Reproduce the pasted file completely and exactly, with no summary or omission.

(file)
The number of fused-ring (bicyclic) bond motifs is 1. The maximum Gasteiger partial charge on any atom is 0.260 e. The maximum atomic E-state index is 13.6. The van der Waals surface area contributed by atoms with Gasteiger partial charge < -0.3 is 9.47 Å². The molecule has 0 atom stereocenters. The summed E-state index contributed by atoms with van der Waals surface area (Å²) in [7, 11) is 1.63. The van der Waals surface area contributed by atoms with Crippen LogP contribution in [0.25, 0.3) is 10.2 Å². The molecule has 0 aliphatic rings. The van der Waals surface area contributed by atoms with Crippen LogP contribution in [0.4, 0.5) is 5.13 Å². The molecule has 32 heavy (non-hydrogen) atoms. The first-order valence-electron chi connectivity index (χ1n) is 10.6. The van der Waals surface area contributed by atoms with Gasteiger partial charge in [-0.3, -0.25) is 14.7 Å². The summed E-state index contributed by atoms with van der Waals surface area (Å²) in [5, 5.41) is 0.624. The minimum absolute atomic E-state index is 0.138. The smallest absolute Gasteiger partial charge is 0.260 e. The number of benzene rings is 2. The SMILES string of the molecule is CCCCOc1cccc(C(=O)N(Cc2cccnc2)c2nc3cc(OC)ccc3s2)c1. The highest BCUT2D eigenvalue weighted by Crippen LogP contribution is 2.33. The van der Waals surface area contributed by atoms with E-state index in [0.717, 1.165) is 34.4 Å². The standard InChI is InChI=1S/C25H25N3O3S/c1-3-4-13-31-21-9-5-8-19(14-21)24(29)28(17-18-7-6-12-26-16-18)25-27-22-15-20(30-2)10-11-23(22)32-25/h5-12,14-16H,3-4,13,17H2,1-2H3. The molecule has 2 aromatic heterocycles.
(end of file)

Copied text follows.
The number of fused-ring (bicyclic) bond motifs is 1. The maximum Gasteiger partial charge on any atom is 0.260 e. The maximum atomic E-state index is 13.6. The van der Waals surface area contributed by atoms with Gasteiger partial charge < -0.3 is 9.47 Å². The molecule has 0 atom stereocenters. The summed E-state index contributed by atoms with van der Waals surface area (Å²) in [7, 11) is 1.63. The van der Waals surface area contributed by atoms with Crippen LogP contribution in [0.25, 0.3) is 10.2 Å². The molecule has 0 aliphatic rings. The van der Waals surface area contributed by atoms with Crippen LogP contribution in [0.4, 0.5) is 5.13 Å². The molecule has 32 heavy (non-hydrogen) atoms. The first-order valence-electron chi connectivity index (χ1n) is 10.6. The van der Waals surface area contributed by atoms with Gasteiger partial charge in [-0.3, -0.25) is 14.7 Å². The summed E-state index contributed by atoms with van der Waals surface area (Å²) in [5, 5.41) is 0.624. The minimum absolute atomic E-state index is 0.138. The smallest absolute Gasteiger partial charge is 0.260 e. The number of benzene rings is 2. The SMILES string of the molecule is CCCCOc1cccc(C(=O)N(Cc2cccnc2)c2nc3cc(OC)ccc3s2)c1. The highest BCUT2D eigenvalue weighted by Crippen LogP contribution is 2.33. The van der Waals surface area contributed by atoms with E-state index in [0.717, 1.165) is 34.4 Å². The standard InChI is InChI=1S/C25H25N3O3S/c1-3-4-13-31-21-9-5-8-19(14-21)24(29)28(17-18-7-6-12-26-16-18)25-27-22-15-20(30-2)10-11-23(22)32-25/h5-12,14-16H,3-4,13,17H2,1-2H3. The molecule has 2 aromatic heterocycles.